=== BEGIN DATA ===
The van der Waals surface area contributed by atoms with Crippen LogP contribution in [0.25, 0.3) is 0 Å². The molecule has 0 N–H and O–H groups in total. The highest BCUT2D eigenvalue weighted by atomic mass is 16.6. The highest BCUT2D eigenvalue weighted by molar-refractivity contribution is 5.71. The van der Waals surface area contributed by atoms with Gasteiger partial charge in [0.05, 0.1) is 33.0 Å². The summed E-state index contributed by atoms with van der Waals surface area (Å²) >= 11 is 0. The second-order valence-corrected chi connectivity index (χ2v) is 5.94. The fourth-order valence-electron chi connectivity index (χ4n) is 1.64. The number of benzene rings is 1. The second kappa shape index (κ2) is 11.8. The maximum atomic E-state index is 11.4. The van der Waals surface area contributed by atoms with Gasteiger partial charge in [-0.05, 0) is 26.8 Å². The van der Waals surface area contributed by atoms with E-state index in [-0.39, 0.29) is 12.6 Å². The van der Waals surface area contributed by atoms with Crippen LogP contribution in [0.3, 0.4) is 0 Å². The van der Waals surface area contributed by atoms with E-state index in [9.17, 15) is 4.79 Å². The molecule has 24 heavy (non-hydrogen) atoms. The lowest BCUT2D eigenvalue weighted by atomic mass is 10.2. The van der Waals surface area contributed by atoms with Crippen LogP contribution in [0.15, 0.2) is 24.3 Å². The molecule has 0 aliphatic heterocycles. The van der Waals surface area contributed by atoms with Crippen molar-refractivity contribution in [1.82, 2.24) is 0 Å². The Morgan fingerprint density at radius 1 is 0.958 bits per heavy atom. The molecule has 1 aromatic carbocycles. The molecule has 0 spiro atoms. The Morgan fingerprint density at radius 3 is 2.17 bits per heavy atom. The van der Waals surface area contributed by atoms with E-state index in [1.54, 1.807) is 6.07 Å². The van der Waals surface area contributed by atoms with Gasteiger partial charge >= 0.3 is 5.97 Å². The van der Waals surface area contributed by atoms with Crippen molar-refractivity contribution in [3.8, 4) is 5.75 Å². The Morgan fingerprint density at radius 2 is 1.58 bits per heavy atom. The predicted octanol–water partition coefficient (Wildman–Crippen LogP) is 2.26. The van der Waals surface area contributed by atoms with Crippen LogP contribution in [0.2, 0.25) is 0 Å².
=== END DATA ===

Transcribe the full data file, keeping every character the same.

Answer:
The van der Waals surface area contributed by atoms with Crippen LogP contribution in [0.25, 0.3) is 0 Å². The molecule has 0 N–H and O–H groups in total. The highest BCUT2D eigenvalue weighted by atomic mass is 16.6. The highest BCUT2D eigenvalue weighted by molar-refractivity contribution is 5.71. The van der Waals surface area contributed by atoms with Gasteiger partial charge in [0.05, 0.1) is 33.0 Å². The summed E-state index contributed by atoms with van der Waals surface area (Å²) >= 11 is 0. The second-order valence-corrected chi connectivity index (χ2v) is 5.94. The fourth-order valence-electron chi connectivity index (χ4n) is 1.64. The number of benzene rings is 1. The second kappa shape index (κ2) is 11.8. The maximum atomic E-state index is 11.4. The van der Waals surface area contributed by atoms with Gasteiger partial charge in [-0.05, 0) is 26.8 Å². The van der Waals surface area contributed by atoms with E-state index in [-0.39, 0.29) is 12.6 Å². The van der Waals surface area contributed by atoms with Crippen LogP contribution in [0.3, 0.4) is 0 Å². The van der Waals surface area contributed by atoms with E-state index in [9.17, 15) is 4.79 Å². The molecule has 24 heavy (non-hydrogen) atoms. The lowest BCUT2D eigenvalue weighted by atomic mass is 10.2. The van der Waals surface area contributed by atoms with Crippen LogP contribution in [0.15, 0.2) is 24.3 Å². The molecule has 0 aliphatic heterocycles. The van der Waals surface area contributed by atoms with Crippen molar-refractivity contribution in [1.82, 2.24) is 0 Å². The Morgan fingerprint density at radius 1 is 0.958 bits per heavy atom. The molecule has 1 aromatic carbocycles. The molecule has 0 spiro atoms. The Morgan fingerprint density at radius 3 is 2.17 bits per heavy atom. The van der Waals surface area contributed by atoms with E-state index in [1.54, 1.807) is 6.07 Å². The van der Waals surface area contributed by atoms with Gasteiger partial charge >= 0.3 is 5.97 Å². The van der Waals surface area contributed by atoms with Crippen molar-refractivity contribution in [3.8, 4) is 5.75 Å². The Morgan fingerprint density at radius 2 is 1.58 bits per heavy atom. The predicted octanol–water partition coefficient (Wildman–Crippen LogP) is 2.26. The van der Waals surface area contributed by atoms with Crippen LogP contribution in [0.2, 0.25) is 0 Å².